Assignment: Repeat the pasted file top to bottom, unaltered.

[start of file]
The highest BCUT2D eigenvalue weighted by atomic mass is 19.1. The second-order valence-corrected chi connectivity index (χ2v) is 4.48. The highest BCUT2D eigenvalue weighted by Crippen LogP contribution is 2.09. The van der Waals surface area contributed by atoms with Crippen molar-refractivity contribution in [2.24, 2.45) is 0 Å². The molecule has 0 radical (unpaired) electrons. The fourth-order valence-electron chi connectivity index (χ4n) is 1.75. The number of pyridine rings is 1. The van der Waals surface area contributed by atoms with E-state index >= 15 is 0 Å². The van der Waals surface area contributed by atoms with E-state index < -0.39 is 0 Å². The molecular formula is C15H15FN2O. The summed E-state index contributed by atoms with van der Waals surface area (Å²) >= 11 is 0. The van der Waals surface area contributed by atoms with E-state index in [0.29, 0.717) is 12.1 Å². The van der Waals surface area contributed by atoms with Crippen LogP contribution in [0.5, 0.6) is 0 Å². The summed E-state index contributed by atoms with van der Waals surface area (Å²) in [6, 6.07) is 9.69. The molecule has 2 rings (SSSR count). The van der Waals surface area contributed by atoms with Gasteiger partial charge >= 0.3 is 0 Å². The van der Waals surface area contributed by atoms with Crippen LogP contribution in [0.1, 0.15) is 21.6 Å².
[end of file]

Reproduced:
The highest BCUT2D eigenvalue weighted by atomic mass is 19.1. The second-order valence-corrected chi connectivity index (χ2v) is 4.48. The highest BCUT2D eigenvalue weighted by Crippen LogP contribution is 2.09. The van der Waals surface area contributed by atoms with Crippen molar-refractivity contribution in [2.24, 2.45) is 0 Å². The molecule has 0 radical (unpaired) electrons. The fourth-order valence-electron chi connectivity index (χ4n) is 1.75. The number of pyridine rings is 1. The van der Waals surface area contributed by atoms with E-state index >= 15 is 0 Å². The van der Waals surface area contributed by atoms with E-state index < -0.39 is 0 Å². The molecular formula is C15H15FN2O. The summed E-state index contributed by atoms with van der Waals surface area (Å²) >= 11 is 0. The van der Waals surface area contributed by atoms with E-state index in [0.29, 0.717) is 12.1 Å². The van der Waals surface area contributed by atoms with Crippen LogP contribution in [0.5, 0.6) is 0 Å². The summed E-state index contributed by atoms with van der Waals surface area (Å²) in [6, 6.07) is 9.69. The molecule has 2 rings (SSSR count). The van der Waals surface area contributed by atoms with Gasteiger partial charge >= 0.3 is 0 Å². The van der Waals surface area contributed by atoms with Crippen LogP contribution in [0.1, 0.15) is 21.6 Å².